English Armorial Plate NAWAB OF BAHAWALPUR 1877
YEAR OF MANUFACTURE: circa 1877
WEIGHT: 16.08 troy ounces (17.64 ounces or 500.00 grams)
The Princely state in the Punjab (now in present day Pakistan) was one of the highest ranking in India, measuring approximately 45,000 square kilometres. It was founded in 1690 by Bahadur Khan II and the first treaty was signed with the British in 1833.
Following the fashion for all things European, many Princely familes ordered luxury goods and employed French and English chefs to dine in the European manner. A Copeland Spode service was purchased, which included English landscapes and the arms, bearing the Order of the Star of India, which was bestowed by Queen Victoria in 1880. Another famous piece he commissioned was a full size silver bedstead from Paris, with naked European women at each corner and mechanical movements to shake fans and wink!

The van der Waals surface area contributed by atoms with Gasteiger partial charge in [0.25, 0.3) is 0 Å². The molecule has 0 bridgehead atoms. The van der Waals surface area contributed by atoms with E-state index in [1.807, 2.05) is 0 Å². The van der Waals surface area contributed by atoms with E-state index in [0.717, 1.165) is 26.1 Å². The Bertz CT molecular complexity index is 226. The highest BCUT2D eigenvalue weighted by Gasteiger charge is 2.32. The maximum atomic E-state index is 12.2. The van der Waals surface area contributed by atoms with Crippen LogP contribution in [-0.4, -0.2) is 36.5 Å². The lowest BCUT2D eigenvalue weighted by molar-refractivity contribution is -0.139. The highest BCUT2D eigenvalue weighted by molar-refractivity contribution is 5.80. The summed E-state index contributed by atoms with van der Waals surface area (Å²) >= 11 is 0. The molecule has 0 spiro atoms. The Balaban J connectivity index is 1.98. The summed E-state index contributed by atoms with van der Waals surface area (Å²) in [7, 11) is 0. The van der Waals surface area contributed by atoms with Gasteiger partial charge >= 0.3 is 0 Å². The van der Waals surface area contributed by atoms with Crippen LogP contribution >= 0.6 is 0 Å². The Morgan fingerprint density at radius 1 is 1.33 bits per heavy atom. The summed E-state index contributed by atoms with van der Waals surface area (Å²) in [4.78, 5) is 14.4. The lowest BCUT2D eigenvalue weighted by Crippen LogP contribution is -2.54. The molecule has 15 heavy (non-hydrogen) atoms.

This plate, impresed 2/78, presumably February 1878.
The motto reads in Farsi: ‘dost sadiq’, ‘Friend Sadiq’.
A coat of arms was granted in 1877 at the occasion of the Durbar in Delhi. Designed and published by Robert Taylor. It is nearly identical.
Arms: Sable , three palmleaves per pale Or and in chief four double quatrefoils Argent seeded Or.Crest: A five-pointed star and a crescent, Argent. Supporters: Two pelicans rousant, Argent, billed and membered Or.Motto: DOST SADIQ (Friend Sadiq) Lambrequines: Sable and Or.
Several palaces were built for the Nawabs.
Noor Bahal was finished in 1875 and has Indian, Italian and Classical styles.
Many of the interior fittings were imported from Italy and England.
Photo: Noor Mahal, Bahawalpur, Pakistan.
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